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24 November 2016

Conflict Minerals agreement reached

The final EU agreement reached on 22 November on conflict minerals is a positive, but half-hearted, step towards cleaning up Europe’s trade in minerals. EU legislators concluded their negotiations on a new law on so-called ‘conflict minerals’—a Regulation which is meant to ensure that minerals entering the EU do not finance conflict or human rights violations. Certain EU companies will, for the first time, be legally required to take responsibility for their mineral supply chains and to take steps to prevent their trade being linked to conflict or human rights abuses. However, a string of concessions and last-minute loopholes could undermine the Regulation’s impact, as they exempt a large number of companies from the law.

 “Considerable improvements have been made compared to the first EC proposal, which was achieved under great civil society pressure, also with CEEweb for Biodiversity’s involvement, and with valuable support from the European Parliament and some Member States.  However, a string of concessions and last-minute loopholes could undermine the Regulation’s impact, as they exempt a large number of companies from the law. It is now up to the Member States to show that they are serious about making sure these exemptions do not undermine the Regulation’s stated aims” said Senior Policy Officer at CEEweb for Biodiversity Klara Hajdu.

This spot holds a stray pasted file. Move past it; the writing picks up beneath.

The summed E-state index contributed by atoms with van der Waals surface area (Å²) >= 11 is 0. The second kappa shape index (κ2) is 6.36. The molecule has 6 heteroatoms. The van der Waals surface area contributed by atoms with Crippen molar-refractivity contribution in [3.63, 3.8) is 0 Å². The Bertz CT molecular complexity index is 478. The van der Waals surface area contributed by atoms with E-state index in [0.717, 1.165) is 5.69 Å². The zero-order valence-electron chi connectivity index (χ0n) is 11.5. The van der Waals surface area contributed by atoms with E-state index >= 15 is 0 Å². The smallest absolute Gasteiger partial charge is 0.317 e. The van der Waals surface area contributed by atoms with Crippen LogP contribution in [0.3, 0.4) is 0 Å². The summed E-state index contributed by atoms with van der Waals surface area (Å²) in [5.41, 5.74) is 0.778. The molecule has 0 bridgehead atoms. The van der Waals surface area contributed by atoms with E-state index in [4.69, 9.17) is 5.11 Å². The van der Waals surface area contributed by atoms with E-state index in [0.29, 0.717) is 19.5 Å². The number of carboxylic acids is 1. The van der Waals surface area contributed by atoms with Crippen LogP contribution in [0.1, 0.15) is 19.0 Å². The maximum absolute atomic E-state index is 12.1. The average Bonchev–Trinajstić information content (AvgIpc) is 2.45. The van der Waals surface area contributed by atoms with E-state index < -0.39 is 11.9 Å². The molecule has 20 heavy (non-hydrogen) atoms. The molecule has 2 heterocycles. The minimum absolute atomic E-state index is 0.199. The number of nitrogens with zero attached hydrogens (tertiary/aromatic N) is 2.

Civil society organisations are today calling on the EU and its Member States to show that they are serious about making sure these exemptions do not undermine the Regulation’s stated aims.

For more information, you may read the joint press release with Amnesty International, Global Witness, EurAc, PowerShift and other civil society organisations.